Before you were pregnant, you probably hadn't heard that your legs would get hairier or your nipples would darken as your baby grew inside of you, but you learned these and other quirky details while venturing through the trimesters. Now you might be wondering what nursing-related secrets lie ahead.
(WebMD, 4/2/2012)
Many parents warn their children about the dangers of drugs and alcohol. Fewer parents, though, know that they should also warn against so-called "games" that are so risky they can lead to injury or death.
(Self, 4/11/2011)
With the click of a mouse or a swipe of your finger, you can learn to sleep better, save your skin, stress less and still have energy for your favorite yoga video. Upgrade to your fittest, happiest self with our top tech tools, every one of them tried and texted.
(WebMD, 3/18/2011)
Runny noses. Stomachaches. An itchy rash. These are a few of the typical ailments that occasionally plague children everywhere. But what if something more serious develops, like an extremely high fever or a stiff neck? Do you rush to the emergency room, call the doctor or simply wait it out at home?
(American Profile, 2/9/2011)
Recognizing the need to preserve presidential documents, Franklin D. Roosevelt donated his papers to the federal government in 1939, as well as 16 acres to build a permanent repository for them. Today, 13 presidential libraries dot the nation in the presidents' home states.
(WebMD, 7/30/2010)
If you've got a young child who wanders into your bedroom at night -- and are wondering what to do about it -- you're not alone. Plenty of toddlers, preschoolers, even school-aged children nationwide are sleeping with their parents at least some of the time. Here's how to reclaim your bed.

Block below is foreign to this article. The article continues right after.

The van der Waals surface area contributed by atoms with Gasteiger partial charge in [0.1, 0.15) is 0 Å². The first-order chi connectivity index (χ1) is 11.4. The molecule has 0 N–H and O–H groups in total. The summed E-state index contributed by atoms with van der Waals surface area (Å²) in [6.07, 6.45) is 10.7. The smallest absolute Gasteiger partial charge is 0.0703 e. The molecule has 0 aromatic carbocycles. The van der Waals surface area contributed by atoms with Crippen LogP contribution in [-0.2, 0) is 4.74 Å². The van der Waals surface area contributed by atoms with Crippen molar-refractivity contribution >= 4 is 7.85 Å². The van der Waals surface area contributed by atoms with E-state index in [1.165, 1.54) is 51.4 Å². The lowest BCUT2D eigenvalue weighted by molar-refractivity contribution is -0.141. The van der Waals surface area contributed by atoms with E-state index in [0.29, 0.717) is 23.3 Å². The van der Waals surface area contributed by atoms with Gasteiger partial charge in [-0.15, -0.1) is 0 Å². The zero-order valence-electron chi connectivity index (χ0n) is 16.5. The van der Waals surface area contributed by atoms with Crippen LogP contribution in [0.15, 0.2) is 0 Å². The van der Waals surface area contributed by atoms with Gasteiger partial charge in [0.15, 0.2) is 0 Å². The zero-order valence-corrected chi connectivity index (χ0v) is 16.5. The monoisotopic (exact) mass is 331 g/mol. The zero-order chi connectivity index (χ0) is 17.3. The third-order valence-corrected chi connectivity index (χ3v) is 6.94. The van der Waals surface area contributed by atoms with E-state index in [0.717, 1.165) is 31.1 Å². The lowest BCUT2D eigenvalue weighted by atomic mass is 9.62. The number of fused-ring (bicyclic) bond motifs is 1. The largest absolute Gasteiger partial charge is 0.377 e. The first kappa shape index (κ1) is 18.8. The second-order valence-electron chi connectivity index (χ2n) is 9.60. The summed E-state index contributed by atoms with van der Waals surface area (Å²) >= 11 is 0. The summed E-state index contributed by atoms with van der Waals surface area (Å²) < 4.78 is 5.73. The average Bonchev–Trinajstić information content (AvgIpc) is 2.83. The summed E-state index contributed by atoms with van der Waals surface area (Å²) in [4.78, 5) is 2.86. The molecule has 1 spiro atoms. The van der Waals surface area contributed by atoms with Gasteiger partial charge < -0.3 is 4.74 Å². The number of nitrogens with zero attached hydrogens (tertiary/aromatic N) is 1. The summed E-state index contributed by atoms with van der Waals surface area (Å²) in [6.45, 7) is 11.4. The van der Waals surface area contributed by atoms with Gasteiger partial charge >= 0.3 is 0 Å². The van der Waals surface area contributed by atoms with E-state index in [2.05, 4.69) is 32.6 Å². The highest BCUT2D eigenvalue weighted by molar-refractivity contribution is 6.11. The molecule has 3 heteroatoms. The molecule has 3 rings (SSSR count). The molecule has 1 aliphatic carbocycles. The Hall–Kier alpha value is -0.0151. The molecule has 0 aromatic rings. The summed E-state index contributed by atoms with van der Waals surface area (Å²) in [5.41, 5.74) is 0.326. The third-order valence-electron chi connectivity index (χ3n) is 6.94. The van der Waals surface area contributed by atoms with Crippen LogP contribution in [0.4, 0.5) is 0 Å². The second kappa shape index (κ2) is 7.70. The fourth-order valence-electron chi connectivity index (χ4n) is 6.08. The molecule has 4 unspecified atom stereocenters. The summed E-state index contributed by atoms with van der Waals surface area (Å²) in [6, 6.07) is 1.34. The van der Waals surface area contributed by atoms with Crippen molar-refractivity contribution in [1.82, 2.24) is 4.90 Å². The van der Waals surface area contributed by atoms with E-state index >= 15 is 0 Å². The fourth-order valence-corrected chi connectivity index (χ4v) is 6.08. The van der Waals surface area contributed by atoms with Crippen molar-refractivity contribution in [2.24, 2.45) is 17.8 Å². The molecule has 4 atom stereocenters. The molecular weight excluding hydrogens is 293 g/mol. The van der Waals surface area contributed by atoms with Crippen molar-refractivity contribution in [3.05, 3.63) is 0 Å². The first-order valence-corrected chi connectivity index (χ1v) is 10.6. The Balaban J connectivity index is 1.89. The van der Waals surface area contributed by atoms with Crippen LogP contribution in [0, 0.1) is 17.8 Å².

(WebMD, 3/17/2010)
Do you sit in your car while commuting to an eight-hour-a-day desk job, then unwind in front of the television all evening? If so, you may have "sitting disease." That's the new buzzword for a sedentary lifestyle, which may raise your risk of developing heart disease, diabetes, cancer, and obesity.
(Self, 4/1/2009)
Your ability to see, touch, taste, hear and smell can make a multisensory experience of a meal. But don't let your fab five fool you into overdoing it. Our simple tricks can help you use your senses to eat better naturally.
(Pregnancy, 11/1/2008)
Many women find themselves unsure of what to eat while pregnant, surprised that the guidance they receive focuses more on taboos than ideal foods. Read on to learn about the seven foods recommended by registered dietitians and health experts for nourishing you and baby.
(Pregnancy, 11/1/2008)
Twice as many diapers to change; two babies wailing at once; double the laundry. As soon as you're handed two -- or more! -- bundles of joy at the hospital, you'll realize you're about to have a very different experience from the other moms you know.
(Health.com, 10/1/2008)
Many sleep-deprived people drag themselves through the day, skipping physical activity and relying on sugary pick-me-ups. But these habits don't fight off sleepiness for long, and over time, they can contribute to weight gain or, at the very least, sabotage your efforts to lose those last few pounds
(New York Times, 5/1/2007)
Most people today have no idea how Babe Ruth crossing home plate or Lou Gehrig delivering his farewell speech appeared in living color: the keepsake images emblazoned on the collective memory are in black-and-white. Graig Kreindler is trying to change that, one memorable baseball scene at a time.
(Associated Press, 2/1/2006)
Every December, my friend and I spend a full day making 500 chocolate truffles in five gourmet flavors, then give them to friends and relatives as holiday gifts. You can wow your sweetheart this Valentine's Day with delicious truffles, following recipes and instructions for tempering chocolate.